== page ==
Outstanding profs honored with new distinguishing award

Amy Olson

Seventy-five University faculty members were recognized for outstanding teaching Tuesday afternoon at the Humphrey Institute of Public Affairs.
These professors, representing all four University campuses, were inducted into the newly formed Academy of Distinguished Teachers.
The concept, yet another idea University President Mark Yudof transplanted from Texas, is intended to recognize and promote excellence in teaching.
Professors who have received either the Horace T. Morse-Minnesota Alumni Award for Outstanding Contributions to Undergraduate Education or the Award for Outstanding Contributions to Graduate and Professional Education are eligible to become members.
Eventually, the academy will consist of 80 distinguished educators, said Vice Provost Craig Swan, whom Executive Vice President and Provost Robert Bruininks, described as the chief architect of the academy.
Regent William E. Hogan II said the academy recognizes excellent teaching, which is the fundamental reason for a university.
“You’re changing people even as we speak,” Hogan said.
English professor Toni McNaron said the program is an improvement over the simple verbal recognition professors received when she began teaching at the University more than 30 years ago.
McNaron also told her fellow inductees that the financial backing of programs designed to improve teaching combined with verbal recognition is important to improve the quality of education. Academy members have valuable expertise, leadership and enthusiasm that can be harnessed to improve education, Bruininks said.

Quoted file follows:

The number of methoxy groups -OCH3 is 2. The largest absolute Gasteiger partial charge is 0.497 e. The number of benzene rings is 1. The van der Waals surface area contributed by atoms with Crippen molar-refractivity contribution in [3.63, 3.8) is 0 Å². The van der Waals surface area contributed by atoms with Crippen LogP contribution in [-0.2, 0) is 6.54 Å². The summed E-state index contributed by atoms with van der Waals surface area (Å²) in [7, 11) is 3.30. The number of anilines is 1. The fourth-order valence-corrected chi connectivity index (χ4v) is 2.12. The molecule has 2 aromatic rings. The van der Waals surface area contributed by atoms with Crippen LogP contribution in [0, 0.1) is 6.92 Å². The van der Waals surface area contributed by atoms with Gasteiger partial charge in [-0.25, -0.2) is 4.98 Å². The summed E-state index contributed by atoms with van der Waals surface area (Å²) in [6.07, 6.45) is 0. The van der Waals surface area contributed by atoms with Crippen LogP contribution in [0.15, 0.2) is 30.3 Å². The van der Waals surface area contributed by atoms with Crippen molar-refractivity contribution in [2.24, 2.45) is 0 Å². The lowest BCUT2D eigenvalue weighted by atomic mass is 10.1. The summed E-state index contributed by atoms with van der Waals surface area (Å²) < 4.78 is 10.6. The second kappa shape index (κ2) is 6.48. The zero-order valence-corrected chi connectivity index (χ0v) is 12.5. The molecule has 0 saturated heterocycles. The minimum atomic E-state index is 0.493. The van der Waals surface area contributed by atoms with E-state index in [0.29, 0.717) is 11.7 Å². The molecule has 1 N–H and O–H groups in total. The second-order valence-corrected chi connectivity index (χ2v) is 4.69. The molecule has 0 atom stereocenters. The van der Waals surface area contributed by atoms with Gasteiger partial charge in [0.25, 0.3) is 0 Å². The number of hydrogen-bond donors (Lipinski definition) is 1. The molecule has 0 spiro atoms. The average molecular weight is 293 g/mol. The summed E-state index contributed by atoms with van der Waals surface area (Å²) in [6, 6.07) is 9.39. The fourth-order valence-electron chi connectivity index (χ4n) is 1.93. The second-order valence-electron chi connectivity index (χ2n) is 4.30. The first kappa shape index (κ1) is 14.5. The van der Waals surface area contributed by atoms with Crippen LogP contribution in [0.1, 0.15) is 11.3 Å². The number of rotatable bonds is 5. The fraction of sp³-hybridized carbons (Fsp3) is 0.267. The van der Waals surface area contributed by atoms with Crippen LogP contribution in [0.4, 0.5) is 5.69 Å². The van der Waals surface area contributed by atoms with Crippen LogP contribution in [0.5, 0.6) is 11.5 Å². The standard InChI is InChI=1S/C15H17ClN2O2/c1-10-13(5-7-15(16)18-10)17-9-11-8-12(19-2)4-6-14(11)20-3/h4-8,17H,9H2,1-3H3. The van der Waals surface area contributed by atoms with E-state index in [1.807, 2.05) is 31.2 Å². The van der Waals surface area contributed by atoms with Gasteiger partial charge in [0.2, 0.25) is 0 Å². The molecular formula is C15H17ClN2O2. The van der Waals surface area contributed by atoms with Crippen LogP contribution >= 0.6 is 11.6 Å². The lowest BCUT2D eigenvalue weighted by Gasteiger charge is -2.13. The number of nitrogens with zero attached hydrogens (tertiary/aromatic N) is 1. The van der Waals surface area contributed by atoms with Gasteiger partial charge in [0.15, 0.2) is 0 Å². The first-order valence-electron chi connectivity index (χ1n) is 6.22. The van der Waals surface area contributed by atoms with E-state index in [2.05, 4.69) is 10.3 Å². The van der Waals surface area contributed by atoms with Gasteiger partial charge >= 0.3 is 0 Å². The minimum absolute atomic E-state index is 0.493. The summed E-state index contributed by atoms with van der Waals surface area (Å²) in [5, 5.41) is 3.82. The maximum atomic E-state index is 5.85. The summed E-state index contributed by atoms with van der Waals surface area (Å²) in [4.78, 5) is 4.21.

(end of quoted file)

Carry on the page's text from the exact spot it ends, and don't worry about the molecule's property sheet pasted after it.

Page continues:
The academy’s first members were selected from a pool of professors who previously received awards; they will be active members of the academy for five-year terms.
Bruininks said all 75 recipients who responded were selected.
“Good political sense is alive and well at the University,” Bruininks said, smiling.
About 16 professors receive the Morse-Alumni award each year. In the future, the recipients of either award will be automatically inducted into the academy.
Yudof said the academy is intended to promote exceptional teaching by recognizing outstanding teachers with both verbal and financial incentives.
Members will receive a permanent $3,000 salary supplement, as well as a supplement for professional development. The recipients will also have use of the “Distinguished Teaching Professor” title throughout their career at the University.
Swan said the academy will strive to improve the quality of teaching at the University by matching academy members with new faculty members in a mentorship program. Members will also act as spokesmen and women for teaching improvements and as advisers to the chancellors, provost and president.
Yudof said he hopes the recognition and promotion of good teaching will help recruit outstanding faculty members and students.
“A good teacher can so very positively influence those around them,” said inductee James Cotter, a science and mathematics professor at the University of Minnesota-Morris.